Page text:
Market participants have in recent weeks pulled back from bets that would benefit from election-related volatility while piling into assets that would benefit from a Biden win, including alternative energy shares and cannabis stocks.
As Biden's lead has narrowed in recent days, some market watchers worry that an unexpected victory by President Donald Trump, a Republican, or an uncertain election outcome could force the type of violent positioning unwinds that occurred in 2016, when investors were overwhelmingly positioned for a Hillary Clinton presidency.
In betting markets, Trump's chances of winning the election increased about 1 percentage point to 36.3% following Thursday's debate, but Biden maintains a significant lead, with a 64.4% chance of winning the election, according to data from RealClearPolitics.
"To some extent the markets are under-appreciating the likelihood of a Trump rebound here," said Karl Schamotta, chief global strategist at Cambridge Global Payments.
Following the election, traders expect the biggest market swings to occur in equities. Among the assets vulnerable to violent moves is the Invesco Solar ETF. The exchange-traded fund has risen about 24% over the last month as investors anticipate that clean energy policies under a Biden administration would bode well for the sector.
Options prices suggest the ETF's shares could log a one-day move of as much as 11% in either direction once the election results are out, according to calculations by Christopher Murphy, co-head of derivatives strategy at Susquehanna Financial Group.
The technology-heavy Invesco QQQ Trust Series 1 ETF and the S&P 500 tracking ETF SPDR S&P 500 ETF Trust are each primed for a move of about 3% to 4%, Murphy said.
An unexpected Trump win could also hit currencies such as the Mexican peso and Russian ruble, while boosting the battered U.S. dollar, analysts said.
Utility firms, tax-exempt municipal bonds, industrials and material stocks may also be vulnerable, said Justin Waring, investment strategist at UBS Global Wealth Management.
Treasury yields, which move inversely to prices, rose to four-month highs on Friday, a day after Biden and Trump squared off in a final debate that some observers said was unlikely to improve the incumbent's re-election prospects.
Some investors believe a Biden win could usher in higher spending and weigh on bonds.
Some market watchers have also noted that investors, while still far more hedged against markets swings than in the 2016 election cycle, have pared bets on wild stock market gyrations over the past two weeks.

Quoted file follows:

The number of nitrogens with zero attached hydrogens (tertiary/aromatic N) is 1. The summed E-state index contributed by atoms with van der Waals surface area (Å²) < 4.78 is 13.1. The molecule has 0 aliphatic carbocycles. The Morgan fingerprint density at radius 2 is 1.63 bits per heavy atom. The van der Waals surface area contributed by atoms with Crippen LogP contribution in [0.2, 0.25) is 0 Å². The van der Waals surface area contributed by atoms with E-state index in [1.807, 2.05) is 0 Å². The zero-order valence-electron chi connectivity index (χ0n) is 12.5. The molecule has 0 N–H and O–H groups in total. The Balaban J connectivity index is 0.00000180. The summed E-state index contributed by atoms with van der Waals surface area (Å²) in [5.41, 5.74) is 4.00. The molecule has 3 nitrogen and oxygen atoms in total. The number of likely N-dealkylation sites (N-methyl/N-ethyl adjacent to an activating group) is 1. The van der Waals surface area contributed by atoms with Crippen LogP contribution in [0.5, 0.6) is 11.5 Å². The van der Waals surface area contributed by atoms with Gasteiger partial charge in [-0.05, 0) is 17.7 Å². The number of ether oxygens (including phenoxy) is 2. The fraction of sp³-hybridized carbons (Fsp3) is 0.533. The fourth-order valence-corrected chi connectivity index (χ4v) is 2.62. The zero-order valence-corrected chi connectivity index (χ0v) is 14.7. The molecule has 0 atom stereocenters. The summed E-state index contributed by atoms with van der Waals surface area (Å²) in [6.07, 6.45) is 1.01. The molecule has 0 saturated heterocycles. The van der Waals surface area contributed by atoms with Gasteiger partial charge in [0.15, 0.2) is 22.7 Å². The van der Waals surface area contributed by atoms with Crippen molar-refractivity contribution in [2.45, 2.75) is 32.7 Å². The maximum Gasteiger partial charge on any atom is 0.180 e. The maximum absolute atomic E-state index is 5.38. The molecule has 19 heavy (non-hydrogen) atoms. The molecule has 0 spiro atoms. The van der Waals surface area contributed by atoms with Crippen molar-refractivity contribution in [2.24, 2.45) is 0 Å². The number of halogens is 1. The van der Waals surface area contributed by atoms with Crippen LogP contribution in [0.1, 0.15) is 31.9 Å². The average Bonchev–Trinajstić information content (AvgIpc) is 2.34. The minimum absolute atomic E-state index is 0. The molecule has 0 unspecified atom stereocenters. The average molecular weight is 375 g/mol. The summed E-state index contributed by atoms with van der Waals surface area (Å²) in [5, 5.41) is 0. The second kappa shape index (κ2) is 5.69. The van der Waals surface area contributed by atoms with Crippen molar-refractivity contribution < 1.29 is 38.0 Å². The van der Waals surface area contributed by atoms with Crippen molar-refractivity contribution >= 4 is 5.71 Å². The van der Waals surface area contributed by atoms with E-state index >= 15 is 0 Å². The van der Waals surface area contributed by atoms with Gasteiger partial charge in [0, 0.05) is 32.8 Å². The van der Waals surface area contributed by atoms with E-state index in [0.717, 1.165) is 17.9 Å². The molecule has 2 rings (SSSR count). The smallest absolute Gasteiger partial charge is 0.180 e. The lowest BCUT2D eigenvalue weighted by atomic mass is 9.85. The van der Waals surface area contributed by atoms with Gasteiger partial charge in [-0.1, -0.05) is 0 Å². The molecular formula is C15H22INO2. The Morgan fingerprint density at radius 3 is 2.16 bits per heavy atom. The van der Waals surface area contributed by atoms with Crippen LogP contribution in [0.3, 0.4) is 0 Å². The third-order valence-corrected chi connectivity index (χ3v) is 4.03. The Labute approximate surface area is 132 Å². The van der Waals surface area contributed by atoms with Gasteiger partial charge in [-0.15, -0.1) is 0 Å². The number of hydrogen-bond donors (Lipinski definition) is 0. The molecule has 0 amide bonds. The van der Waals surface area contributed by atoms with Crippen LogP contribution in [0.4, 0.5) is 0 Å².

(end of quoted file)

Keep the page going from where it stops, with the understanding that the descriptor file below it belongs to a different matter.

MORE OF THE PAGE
S&P 500 options expiring in December are implying a more muted level of stock swings than they did just two weeks ago, suggesting expectations for market turmoil following the election have come in.
Equity and interest-rate options "are pricing in that Biden wins the presidential election," said Amy Wu Silverman, equity derivatives strategist at RBC Capital Markets. "They're fairly complacent on that, as well as the idea of a 'blue sweep.'"
While the market fears of election-related volatility have receded somewhat, by no means have investors sounded the all-clear signal. The Cboe Volatility Index, known as Wall Street's "fear gauge," stands above 28, significantly higher than the low to mid-teen range it was trading in just prior to the 2016 presidential election.
An uncertain or contested election would likely result in even more sustained volatility. The S&P 500 slipped as much as 10% in the weeks following the 2000 election, before the Supreme Court decided the hotly-contested battle between George W. Bush and Al Gore for the presidency.
Such a period of uncertainty could hit the market's biggest winners, including the technology and momentum stocks that have been a key driver of the S&P 500's rebound, said Joseph Amato, president and chief investment officer of equities at Neuberger Berman Group PLC.
"If you have a risk-off environment because of a contested election then you probably have vulnerability on those stocks that have done the best," Amato said. "Quite often in a risk-off scenario you often sell your big winners first."
(Reporting by Saqib Iqbal Ahmed and April Joyner; Editing by Ira Iosebashvili and Nick Zieminski)
By Saqib Iqbal Ahmed and April Joyner